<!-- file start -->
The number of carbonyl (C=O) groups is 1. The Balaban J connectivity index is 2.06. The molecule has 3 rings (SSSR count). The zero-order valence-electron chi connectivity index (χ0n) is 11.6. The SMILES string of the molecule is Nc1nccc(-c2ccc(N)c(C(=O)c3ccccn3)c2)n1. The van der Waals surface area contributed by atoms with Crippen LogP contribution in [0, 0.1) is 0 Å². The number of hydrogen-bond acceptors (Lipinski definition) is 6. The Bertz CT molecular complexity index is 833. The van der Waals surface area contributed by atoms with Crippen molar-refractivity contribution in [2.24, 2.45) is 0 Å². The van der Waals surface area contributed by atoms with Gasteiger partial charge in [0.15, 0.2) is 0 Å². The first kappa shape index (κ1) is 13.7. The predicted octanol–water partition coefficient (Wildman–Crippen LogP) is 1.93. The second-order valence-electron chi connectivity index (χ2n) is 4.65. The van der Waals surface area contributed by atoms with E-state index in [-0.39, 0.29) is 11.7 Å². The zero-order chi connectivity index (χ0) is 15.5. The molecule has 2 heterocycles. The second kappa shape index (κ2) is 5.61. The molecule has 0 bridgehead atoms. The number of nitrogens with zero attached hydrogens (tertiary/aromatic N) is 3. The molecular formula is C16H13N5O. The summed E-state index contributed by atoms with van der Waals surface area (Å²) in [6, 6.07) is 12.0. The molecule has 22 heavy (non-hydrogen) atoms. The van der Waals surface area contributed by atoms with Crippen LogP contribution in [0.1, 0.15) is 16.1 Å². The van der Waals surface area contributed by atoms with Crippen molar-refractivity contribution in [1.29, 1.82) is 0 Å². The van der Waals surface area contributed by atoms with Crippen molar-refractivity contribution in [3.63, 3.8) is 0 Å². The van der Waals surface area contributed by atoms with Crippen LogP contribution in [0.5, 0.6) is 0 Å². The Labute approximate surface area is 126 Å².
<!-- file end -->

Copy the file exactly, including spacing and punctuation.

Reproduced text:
The number of carbonyl (C=O) groups is 1. The Balaban J connectivity index is 2.06. The molecule has 3 rings (SSSR count). The zero-order valence-electron chi connectivity index (χ0n) is 11.6. The SMILES string of the molecule is Nc1nccc(-c2ccc(N)c(C(=O)c3ccccn3)c2)n1. The van der Waals surface area contributed by atoms with Crippen LogP contribution in [0, 0.1) is 0 Å². The number of hydrogen-bond acceptors (Lipinski definition) is 6. The Bertz CT molecular complexity index is 833. The van der Waals surface area contributed by atoms with Crippen molar-refractivity contribution in [2.24, 2.45) is 0 Å². The van der Waals surface area contributed by atoms with Gasteiger partial charge in [0.15, 0.2) is 0 Å². The first kappa shape index (κ1) is 13.7. The predicted octanol–water partition coefficient (Wildman–Crippen LogP) is 1.93. The second-order valence-electron chi connectivity index (χ2n) is 4.65. The van der Waals surface area contributed by atoms with E-state index in [-0.39, 0.29) is 11.7 Å². The zero-order chi connectivity index (χ0) is 15.5. The molecule has 2 heterocycles. The second kappa shape index (κ2) is 5.61. The molecule has 0 bridgehead atoms. The number of nitrogens with zero attached hydrogens (tertiary/aromatic N) is 3. The molecular formula is C16H13N5O. The summed E-state index contributed by atoms with van der Waals surface area (Å²) in [6, 6.07) is 12.0. The molecule has 22 heavy (non-hydrogen) atoms. The van der Waals surface area contributed by atoms with Crippen LogP contribution in [0.1, 0.15) is 16.1 Å². The van der Waals surface area contributed by atoms with Crippen molar-refractivity contribution in [1.29, 1.82) is 0 Å². The van der Waals surface area contributed by atoms with Crippen molar-refractivity contribution in [3.63, 3.8) is 0 Å². The van der Waals surface area contributed by atoms with Crippen LogP contribution in [0.5, 0.6) is 0 Å². The Labute approximate surface area is 126 Å².